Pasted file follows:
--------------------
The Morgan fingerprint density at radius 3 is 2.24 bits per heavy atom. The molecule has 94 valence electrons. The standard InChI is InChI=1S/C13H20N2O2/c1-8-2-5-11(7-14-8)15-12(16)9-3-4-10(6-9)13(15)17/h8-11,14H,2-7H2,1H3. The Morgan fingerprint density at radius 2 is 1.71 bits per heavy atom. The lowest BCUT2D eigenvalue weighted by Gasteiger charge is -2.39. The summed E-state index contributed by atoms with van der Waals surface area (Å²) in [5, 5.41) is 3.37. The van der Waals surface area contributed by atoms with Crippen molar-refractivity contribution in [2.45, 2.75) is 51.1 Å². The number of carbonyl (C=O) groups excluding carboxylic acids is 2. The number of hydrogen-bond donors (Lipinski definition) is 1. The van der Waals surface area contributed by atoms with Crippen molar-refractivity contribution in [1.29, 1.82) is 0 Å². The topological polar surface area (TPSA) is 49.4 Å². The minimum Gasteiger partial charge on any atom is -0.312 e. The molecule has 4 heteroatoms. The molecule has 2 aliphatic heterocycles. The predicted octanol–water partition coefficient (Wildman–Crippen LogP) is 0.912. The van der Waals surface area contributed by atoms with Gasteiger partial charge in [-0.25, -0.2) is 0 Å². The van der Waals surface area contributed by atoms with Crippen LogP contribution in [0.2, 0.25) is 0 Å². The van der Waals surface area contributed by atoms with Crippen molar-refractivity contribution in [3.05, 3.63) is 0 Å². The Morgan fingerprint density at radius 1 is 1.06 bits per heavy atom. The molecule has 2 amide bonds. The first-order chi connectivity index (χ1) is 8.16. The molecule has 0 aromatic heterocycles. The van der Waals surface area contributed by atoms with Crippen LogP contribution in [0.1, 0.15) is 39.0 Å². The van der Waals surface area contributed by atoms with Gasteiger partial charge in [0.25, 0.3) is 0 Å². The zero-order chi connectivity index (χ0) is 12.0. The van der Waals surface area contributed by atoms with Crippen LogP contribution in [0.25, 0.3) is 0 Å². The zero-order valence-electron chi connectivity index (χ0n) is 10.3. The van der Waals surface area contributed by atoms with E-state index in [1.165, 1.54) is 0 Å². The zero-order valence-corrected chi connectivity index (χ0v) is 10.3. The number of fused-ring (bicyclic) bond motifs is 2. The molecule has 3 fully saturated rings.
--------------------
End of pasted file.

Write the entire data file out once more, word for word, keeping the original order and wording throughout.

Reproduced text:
The Morgan fingerprint density at radius 3 is 2.24 bits per heavy atom. The molecule has 94 valence electrons. The standard InChI is InChI=1S/C13H20N2O2/c1-8-2-5-11(7-14-8)15-12(16)9-3-4-10(6-9)13(15)17/h8-11,14H,2-7H2,1H3. The Morgan fingerprint density at radius 2 is 1.71 bits per heavy atom. The lowest BCUT2D eigenvalue weighted by Gasteiger charge is -2.39. The summed E-state index contributed by atoms with van der Waals surface area (Å²) in [5, 5.41) is 3.37. The van der Waals surface area contributed by atoms with Crippen molar-refractivity contribution in [2.45, 2.75) is 51.1 Å². The number of carbonyl (C=O) groups excluding carboxylic acids is 2. The number of hydrogen-bond donors (Lipinski definition) is 1. The van der Waals surface area contributed by atoms with Crippen molar-refractivity contribution in [1.29, 1.82) is 0 Å². The topological polar surface area (TPSA) is 49.4 Å². The minimum Gasteiger partial charge on any atom is -0.312 e. The molecule has 4 heteroatoms. The molecule has 2 aliphatic heterocycles. The predicted octanol–water partition coefficient (Wildman–Crippen LogP) is 0.912. The van der Waals surface area contributed by atoms with Gasteiger partial charge in [-0.25, -0.2) is 0 Å². The van der Waals surface area contributed by atoms with Crippen LogP contribution in [0.2, 0.25) is 0 Å². The van der Waals surface area contributed by atoms with Crippen molar-refractivity contribution in [3.05, 3.63) is 0 Å². The Morgan fingerprint density at radius 1 is 1.06 bits per heavy atom. The molecule has 2 amide bonds. The first-order chi connectivity index (χ1) is 8.16. The molecule has 0 aromatic heterocycles. The van der Waals surface area contributed by atoms with Crippen LogP contribution in [0.1, 0.15) is 39.0 Å². The van der Waals surface area contributed by atoms with Gasteiger partial charge in [0.25, 0.3) is 0 Å². The zero-order chi connectivity index (χ0) is 12.0. The van der Waals surface area contributed by atoms with Crippen LogP contribution in [0.25, 0.3) is 0 Å². The zero-order valence-electron chi connectivity index (χ0n) is 10.3. The van der Waals surface area contributed by atoms with E-state index in [1.165, 1.54) is 0 Å². The zero-order valence-corrected chi connectivity index (χ0v) is 10.3. The number of fused-ring (bicyclic) bond motifs is 2. The molecule has 3 fully saturated rings.